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The Supreme Court on Wednesday directed real estate major Amrapali Group to submit details of the amount it required to complete its housing projects and also a proposal on shifting buyers from projects that are at a nascent stage.
A bench of Justice Arun Mishra and Justice U.U. Lalit also asked the company to give details of how much amount it has collected from the home buyers, how much it has invested in its housing projects and whether there was any outstanding amount which was to be paid by the home buyers.
During the hearing, counsel for the home buyers said the firm has three categories of projects -- one where people were residing and possession of several units has been handed over, second where the builder was saying that construction would be completed within a year and the third was where the construction was at a nascent stage.
The bench asked the company if the buyers who have invested their money in projects where construction has not started could be accommodated to the unsold units in projects where possession could be handed over.
The counsel appearing for the real estate major said the company was willing to accommodate few of the buyers but there were objections from them about change of location, size of the flats and others.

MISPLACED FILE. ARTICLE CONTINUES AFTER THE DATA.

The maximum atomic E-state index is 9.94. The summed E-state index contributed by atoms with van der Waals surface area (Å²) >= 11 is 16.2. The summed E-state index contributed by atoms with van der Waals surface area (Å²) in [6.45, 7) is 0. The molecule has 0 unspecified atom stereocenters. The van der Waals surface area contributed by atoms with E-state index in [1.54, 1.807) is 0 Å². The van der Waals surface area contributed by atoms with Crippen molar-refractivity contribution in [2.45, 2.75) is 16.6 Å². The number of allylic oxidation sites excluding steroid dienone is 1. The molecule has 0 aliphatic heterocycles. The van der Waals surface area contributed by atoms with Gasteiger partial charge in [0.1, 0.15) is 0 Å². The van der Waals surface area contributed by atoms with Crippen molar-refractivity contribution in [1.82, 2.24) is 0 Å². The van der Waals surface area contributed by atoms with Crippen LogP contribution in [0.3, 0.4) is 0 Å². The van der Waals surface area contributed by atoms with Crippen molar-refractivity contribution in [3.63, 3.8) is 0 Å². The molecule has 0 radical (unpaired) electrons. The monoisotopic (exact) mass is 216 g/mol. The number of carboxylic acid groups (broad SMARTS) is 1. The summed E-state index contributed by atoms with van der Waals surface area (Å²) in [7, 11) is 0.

The bench posted the matter for hearing on April 17.
The Amrapali Group earlier submitted a comprehensive proposal on how it planned to deliver 42,000 flats to its buyers in various projects.
Earlier, the Group, facing insolvency proceedings initiated by the creditor bank for not repaying the loans, told the court that it was not in a position to complete the projects and hand over possession of flats to over 42,000 home buyers in a time-bound manner, and the properties needed to be developed with the help of co-developers.
The Amrapali Group has liabilities of about Rs 3,000 crore towards authorities, owes over Rs 1,000 crore to about 10 banks, and needs about Rs 3,000 crore to complete its ongoing projects.
Buyers belong to the low and middle-income groups and must be granted equal protection as other stakeholders -- financial and operational creditors, the home buyers' plea had said.